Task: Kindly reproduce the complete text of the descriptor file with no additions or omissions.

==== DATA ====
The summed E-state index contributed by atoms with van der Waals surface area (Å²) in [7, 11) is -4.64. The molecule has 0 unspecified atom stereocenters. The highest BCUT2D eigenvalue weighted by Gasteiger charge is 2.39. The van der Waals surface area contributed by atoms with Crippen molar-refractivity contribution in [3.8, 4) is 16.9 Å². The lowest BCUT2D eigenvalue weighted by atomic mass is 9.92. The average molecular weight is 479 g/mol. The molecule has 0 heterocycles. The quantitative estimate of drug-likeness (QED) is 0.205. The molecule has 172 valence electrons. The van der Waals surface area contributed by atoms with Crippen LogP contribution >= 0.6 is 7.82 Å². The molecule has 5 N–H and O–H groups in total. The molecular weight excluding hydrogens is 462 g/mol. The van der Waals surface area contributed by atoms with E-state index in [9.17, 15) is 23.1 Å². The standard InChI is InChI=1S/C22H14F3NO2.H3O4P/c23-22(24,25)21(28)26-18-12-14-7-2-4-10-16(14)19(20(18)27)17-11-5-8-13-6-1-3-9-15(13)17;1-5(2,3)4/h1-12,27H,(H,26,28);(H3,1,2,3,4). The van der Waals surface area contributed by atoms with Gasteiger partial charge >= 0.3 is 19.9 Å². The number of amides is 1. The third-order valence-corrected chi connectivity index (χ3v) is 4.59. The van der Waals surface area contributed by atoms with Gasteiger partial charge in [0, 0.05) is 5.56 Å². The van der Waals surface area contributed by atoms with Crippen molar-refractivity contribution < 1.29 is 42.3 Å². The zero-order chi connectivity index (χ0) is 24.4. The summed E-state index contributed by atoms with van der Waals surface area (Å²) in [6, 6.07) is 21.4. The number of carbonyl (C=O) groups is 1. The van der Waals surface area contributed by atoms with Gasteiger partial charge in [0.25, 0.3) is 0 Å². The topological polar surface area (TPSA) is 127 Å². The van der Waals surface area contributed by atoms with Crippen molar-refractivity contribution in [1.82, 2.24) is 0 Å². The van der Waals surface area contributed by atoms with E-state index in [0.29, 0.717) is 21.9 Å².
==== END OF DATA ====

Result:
The summed E-state index contributed by atoms with van der Waals surface area (Å²) in [7, 11) is -4.64. The molecule has 0 unspecified atom stereocenters. The highest BCUT2D eigenvalue weighted by Gasteiger charge is 2.39. The van der Waals surface area contributed by atoms with Crippen molar-refractivity contribution in [3.8, 4) is 16.9 Å². The lowest BCUT2D eigenvalue weighted by atomic mass is 9.92. The average molecular weight is 479 g/mol. The molecule has 0 heterocycles. The quantitative estimate of drug-likeness (QED) is 0.205. The molecule has 172 valence electrons. The van der Waals surface area contributed by atoms with Crippen LogP contribution >= 0.6 is 7.82 Å². The molecule has 5 N–H and O–H groups in total. The molecular weight excluding hydrogens is 462 g/mol. The van der Waals surface area contributed by atoms with E-state index in [9.17, 15) is 23.1 Å². The standard InChI is InChI=1S/C22H14F3NO2.H3O4P/c23-22(24,25)21(28)26-18-12-14-7-2-4-10-16(14)19(20(18)27)17-11-5-8-13-6-1-3-9-15(13)17;1-5(2,3)4/h1-12,27H,(H,26,28);(H3,1,2,3,4). The van der Waals surface area contributed by atoms with Gasteiger partial charge >= 0.3 is 19.9 Å². The number of amides is 1. The third-order valence-corrected chi connectivity index (χ3v) is 4.59. The van der Waals surface area contributed by atoms with Gasteiger partial charge in [0, 0.05) is 5.56 Å². The van der Waals surface area contributed by atoms with Crippen molar-refractivity contribution < 1.29 is 42.3 Å². The zero-order chi connectivity index (χ0) is 24.4. The summed E-state index contributed by atoms with van der Waals surface area (Å²) in [6, 6.07) is 21.4. The number of carbonyl (C=O) groups is 1. The van der Waals surface area contributed by atoms with Gasteiger partial charge in [0.25, 0.3) is 0 Å². The topological polar surface area (TPSA) is 127 Å². The van der Waals surface area contributed by atoms with Crippen molar-refractivity contribution in [1.82, 2.24) is 0 Å². The van der Waals surface area contributed by atoms with E-state index in [0.29, 0.717) is 21.9 Å².